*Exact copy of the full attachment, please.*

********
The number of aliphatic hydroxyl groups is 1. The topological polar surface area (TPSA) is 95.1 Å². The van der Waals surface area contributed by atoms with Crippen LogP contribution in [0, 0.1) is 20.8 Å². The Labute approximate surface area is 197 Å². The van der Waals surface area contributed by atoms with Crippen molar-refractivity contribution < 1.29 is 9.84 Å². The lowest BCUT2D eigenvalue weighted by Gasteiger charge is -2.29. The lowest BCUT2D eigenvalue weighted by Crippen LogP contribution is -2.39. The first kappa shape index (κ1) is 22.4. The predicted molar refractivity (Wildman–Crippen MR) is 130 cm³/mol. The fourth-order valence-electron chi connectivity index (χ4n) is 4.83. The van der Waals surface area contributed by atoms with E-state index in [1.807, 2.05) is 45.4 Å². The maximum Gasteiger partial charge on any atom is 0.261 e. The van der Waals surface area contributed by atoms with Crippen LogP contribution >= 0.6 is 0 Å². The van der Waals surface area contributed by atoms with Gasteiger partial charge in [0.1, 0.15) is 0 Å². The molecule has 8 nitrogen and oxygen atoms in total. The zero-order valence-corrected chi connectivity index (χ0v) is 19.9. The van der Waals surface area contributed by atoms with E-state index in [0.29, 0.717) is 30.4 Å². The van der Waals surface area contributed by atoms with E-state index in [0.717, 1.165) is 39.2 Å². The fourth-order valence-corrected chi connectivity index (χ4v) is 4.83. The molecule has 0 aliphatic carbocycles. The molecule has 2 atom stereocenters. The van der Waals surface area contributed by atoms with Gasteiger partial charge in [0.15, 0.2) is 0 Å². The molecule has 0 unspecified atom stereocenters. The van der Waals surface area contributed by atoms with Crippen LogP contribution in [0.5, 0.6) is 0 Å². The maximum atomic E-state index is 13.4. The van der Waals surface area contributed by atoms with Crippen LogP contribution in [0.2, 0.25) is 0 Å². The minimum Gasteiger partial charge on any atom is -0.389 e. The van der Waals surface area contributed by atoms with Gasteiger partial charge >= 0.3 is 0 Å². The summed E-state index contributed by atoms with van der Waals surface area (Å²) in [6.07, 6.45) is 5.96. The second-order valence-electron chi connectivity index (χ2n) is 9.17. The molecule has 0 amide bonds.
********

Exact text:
The number of aliphatic hydroxyl groups is 1. The topological polar surface area (TPSA) is 95.1 Å². The van der Waals surface area contributed by atoms with Crippen LogP contribution in [0, 0.1) is 20.8 Å². The Labute approximate surface area is 197 Å². The van der Waals surface area contributed by atoms with Crippen molar-refractivity contribution < 1.29 is 9.84 Å². The lowest BCUT2D eigenvalue weighted by Gasteiger charge is -2.29. The lowest BCUT2D eigenvalue weighted by Crippen LogP contribution is -2.39. The first kappa shape index (κ1) is 22.4. The predicted molar refractivity (Wildman–Crippen MR) is 130 cm³/mol. The fourth-order valence-electron chi connectivity index (χ4n) is 4.83. The van der Waals surface area contributed by atoms with E-state index in [1.807, 2.05) is 45.4 Å². The maximum Gasteiger partial charge on any atom is 0.261 e. The van der Waals surface area contributed by atoms with Crippen LogP contribution >= 0.6 is 0 Å². The van der Waals surface area contributed by atoms with Gasteiger partial charge in [0.1, 0.15) is 0 Å². The molecule has 8 nitrogen and oxygen atoms in total. The zero-order valence-corrected chi connectivity index (χ0v) is 19.9. The van der Waals surface area contributed by atoms with E-state index in [0.29, 0.717) is 30.4 Å². The van der Waals surface area contributed by atoms with E-state index in [0.717, 1.165) is 39.2 Å². The fourth-order valence-corrected chi connectivity index (χ4v) is 4.83. The molecule has 0 aliphatic carbocycles. The molecule has 2 atom stereocenters. The van der Waals surface area contributed by atoms with Gasteiger partial charge in [0.15, 0.2) is 0 Å². The molecule has 0 unspecified atom stereocenters. The van der Waals surface area contributed by atoms with Crippen LogP contribution in [0.5, 0.6) is 0 Å². The maximum atomic E-state index is 13.4. The van der Waals surface area contributed by atoms with Crippen LogP contribution in [0.2, 0.25) is 0 Å². The minimum Gasteiger partial charge on any atom is -0.389 e. The van der Waals surface area contributed by atoms with Gasteiger partial charge >= 0.3 is 0 Å². The summed E-state index contributed by atoms with van der Waals surface area (Å²) in [6.07, 6.45) is 5.96. The second-order valence-electron chi connectivity index (χ2n) is 9.17. The molecule has 0 amide bonds.